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    Research Grants Awarded

    Breast Positioning And Topology Monitoring System Development For Image-Guided Radiation Therapy

    Study Section:
    Treatment

    Scientific Abstract:
    We will develop a new high-precision positioning system for image-guided radiation therapy to enhance modified breast conserving therapy (MBCT). MBCT requires accurate delivery (to within millimeters) to be safe and effective. Surface images of the target breast will be produced by a hand-held industrial scanning laser. We will modify the laser system and create software for human clinical application. After positioning the patient for treatment, the breast surface is scanned into a computer; the image is registered and compared to a reference image. The required translation and rotation to match the reference image will be converted to treatment room coordinates for repositioning the patient prior to daily treatment. Analysis of topological changes between treatments will be monitored to determine if the patient needs to be re-planned. The motivation for developing our system is to reduce treatment setup errors and enable more clinics to offer MBCT. Typical breast conserving therapy (BCT) involves a lumpectomy followed by external beam radiation and has a comparable cure rate to a mastectomy. Both therapies have about 90% non-recurrence of cancer as opposed to 40% using lumpectomy alone. Despite the obvious advantages of BCT, only 10 to 40% of patients who are candidates for BCT actually receive it due to the prolonged treatment regime - typically five to seven weeks. Radiation Therapy Oncology Group (RTOG) 0319 specifies an accelerated therapy lasting one week using higher doses per treatment. For higher daily doses to work, conformal shaped radiation beams are used to target the lumpectomy site while sparing normal tissues. We recently analyzed 2931 electronic portal images taken of 12 patients covering at least 10 fractions. It was shown that inaccurate targeting is dominated by errors in daily positioning or tissue deformation and average 1.5 cm (breathing motion is only ~0.3cm). By using our scanning system, the overall error could be reduced by about half (down to ~0.7cm). We believe this image-based patient positioning system will ultimately enable the widespread use of MBCT, which could benefit the estimated 71,000 patients who qualify for RTOG 0319 type therapy.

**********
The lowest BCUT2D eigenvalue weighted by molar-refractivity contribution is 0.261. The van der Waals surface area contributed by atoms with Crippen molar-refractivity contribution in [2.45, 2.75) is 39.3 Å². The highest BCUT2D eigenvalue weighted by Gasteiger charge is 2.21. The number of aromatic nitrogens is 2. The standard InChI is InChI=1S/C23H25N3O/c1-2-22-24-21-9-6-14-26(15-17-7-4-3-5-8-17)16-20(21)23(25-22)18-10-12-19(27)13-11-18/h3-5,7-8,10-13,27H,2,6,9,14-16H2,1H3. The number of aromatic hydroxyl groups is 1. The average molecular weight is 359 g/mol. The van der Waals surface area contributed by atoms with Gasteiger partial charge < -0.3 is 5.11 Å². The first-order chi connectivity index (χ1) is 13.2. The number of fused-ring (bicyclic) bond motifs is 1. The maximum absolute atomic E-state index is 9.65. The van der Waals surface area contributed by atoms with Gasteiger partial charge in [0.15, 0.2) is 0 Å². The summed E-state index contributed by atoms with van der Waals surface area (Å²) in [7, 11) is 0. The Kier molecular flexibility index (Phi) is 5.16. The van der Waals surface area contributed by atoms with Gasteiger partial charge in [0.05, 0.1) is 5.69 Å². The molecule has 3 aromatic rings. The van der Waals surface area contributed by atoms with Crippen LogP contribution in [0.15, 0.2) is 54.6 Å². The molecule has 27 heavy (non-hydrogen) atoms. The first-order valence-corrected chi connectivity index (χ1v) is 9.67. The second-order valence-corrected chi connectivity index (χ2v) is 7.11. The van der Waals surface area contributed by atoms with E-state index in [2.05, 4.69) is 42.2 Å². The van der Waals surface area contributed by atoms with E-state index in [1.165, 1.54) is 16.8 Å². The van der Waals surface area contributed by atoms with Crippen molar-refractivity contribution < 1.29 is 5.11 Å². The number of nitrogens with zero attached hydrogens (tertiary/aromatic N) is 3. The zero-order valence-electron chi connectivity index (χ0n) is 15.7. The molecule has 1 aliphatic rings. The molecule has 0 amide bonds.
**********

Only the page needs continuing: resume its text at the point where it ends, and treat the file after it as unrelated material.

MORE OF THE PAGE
Lay Abstract:
    We will develop a new high-precision positioning system for image-guided radiation therapy to enhance modified breast conserving treatment (MBCT), which requires accurate delivery to within millimeters to be safe and effective. Breast conserving therapy (BCT) involves a lumpectomy followed by external beam radiation and has a comparable cure rate to a mastectomy. Both therapies have about 90% non-recurrence of cancer as opposed to 40% using lumpectomy alone. Despite the obvious advantages of BCT, only 10 to 40% of patients who are candidates for BCT actually receive it due to the prolonged treatment regime - typically five to seven weeks. To make BCT more accessible, fewer daily treatments, but higher doses per treatment can be prescribed - MBCT. For higher daily doses to work, custom designed radiation treatment fields are used which are highly conformed to the target lumpectomy site. Surface imaging will improve current breast conserving radiation treatments by detecting changes in the location and shape of the target during the course of treatment. Typical daily positioning of the patient in the treatment room utilizes skin marks (tattoos). However, breast tissue is both mobile and malleable resulting in a changing target relative to the original tattoos. Our new optical breast positioning system is based on a scanned laser image unlike most currently available systems, which use additional radiation to image the breast. Through the comparison of daily images to a reference image, the breast can be accurately re-positioned. The images can also be used to calculate a new treatment plan to meet the intended prescription if necessary. This will insure the prescribed dose is delivered to the target cancer while sparing neighboring healthy tissue. We believe this image-based patient positioning system will ultimately enable the widespread use of MBCT, which could benefit the estimated 71,000 patients who qualify for this therapy.